The best method to ease into running is the run walk method. Your body should adjust to running more easily using this method. The time you spend running and the time you spend walking depends again on your fitness level. If you need to walk longer or are able to run more, just do it. You run for 30-60 seconds, depending , you walk for 30 seconds. You do this for a week. The next week you increment you run by 10 seconds, but keep the walk to 30 seconds. As the weeks progress you should be able to gain substantial increase you capacity of running. The ideal for the run walk method is to get up to 10 minutes of running and 1 minute of walking, but it all depends on how you feel. Once you are able to keep a pace of 10-1 for 30 minutes you can start to increase the 10 minute run by 10-20% every week.

The pace you should be in is a Zone 1 pace. Zones are calculated by the hearth rate that is attained with physical activity. Zone 1 pace is (220 – your age) X 60 or 70% – I’m 36 , (220bpm – 36) X 70% = 130 bpm. This is a foundation building pace. This pace is used on long runs because it enables your body to manage lactic acid. A friendly fuel when absorbed properly lactic acid becomes running enemy when it is out of control. The longer you can run at this pace, the more your body will improve his capability to absorb the acid. This is endurance building, and it is the first step to having a great run.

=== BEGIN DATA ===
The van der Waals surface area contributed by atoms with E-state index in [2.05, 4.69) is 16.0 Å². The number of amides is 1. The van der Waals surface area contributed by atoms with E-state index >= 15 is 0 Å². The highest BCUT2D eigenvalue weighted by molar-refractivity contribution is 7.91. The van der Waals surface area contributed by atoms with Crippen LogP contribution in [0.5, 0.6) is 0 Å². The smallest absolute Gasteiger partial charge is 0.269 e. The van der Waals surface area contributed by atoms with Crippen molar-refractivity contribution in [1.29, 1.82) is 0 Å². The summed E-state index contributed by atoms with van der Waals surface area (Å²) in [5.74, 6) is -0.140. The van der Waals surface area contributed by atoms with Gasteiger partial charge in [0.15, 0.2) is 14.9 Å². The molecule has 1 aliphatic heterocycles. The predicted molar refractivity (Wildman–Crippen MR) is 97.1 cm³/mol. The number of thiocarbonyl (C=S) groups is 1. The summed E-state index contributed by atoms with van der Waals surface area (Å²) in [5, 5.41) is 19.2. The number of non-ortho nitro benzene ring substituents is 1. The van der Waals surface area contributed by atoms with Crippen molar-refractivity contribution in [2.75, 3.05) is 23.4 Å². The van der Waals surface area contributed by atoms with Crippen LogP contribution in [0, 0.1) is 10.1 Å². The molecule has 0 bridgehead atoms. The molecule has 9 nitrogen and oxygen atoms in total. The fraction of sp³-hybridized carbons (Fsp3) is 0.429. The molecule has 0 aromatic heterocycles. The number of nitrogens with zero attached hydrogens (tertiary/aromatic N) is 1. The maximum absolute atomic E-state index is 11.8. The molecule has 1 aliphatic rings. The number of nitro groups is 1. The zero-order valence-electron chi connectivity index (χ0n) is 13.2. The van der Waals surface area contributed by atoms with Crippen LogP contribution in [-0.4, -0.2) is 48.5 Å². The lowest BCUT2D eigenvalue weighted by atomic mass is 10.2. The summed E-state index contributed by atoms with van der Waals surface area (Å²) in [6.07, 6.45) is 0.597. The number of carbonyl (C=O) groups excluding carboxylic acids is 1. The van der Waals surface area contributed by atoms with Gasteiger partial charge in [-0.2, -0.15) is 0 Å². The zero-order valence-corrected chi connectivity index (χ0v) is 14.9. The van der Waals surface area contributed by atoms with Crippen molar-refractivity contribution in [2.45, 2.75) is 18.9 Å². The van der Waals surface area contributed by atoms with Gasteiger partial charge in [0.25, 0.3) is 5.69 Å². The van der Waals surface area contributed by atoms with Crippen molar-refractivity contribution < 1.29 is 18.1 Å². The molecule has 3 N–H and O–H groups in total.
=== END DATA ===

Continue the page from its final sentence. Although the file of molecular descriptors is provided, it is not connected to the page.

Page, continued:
Lactic Acid Is Not Muscles’ Foe, It’s Fuel – New York Times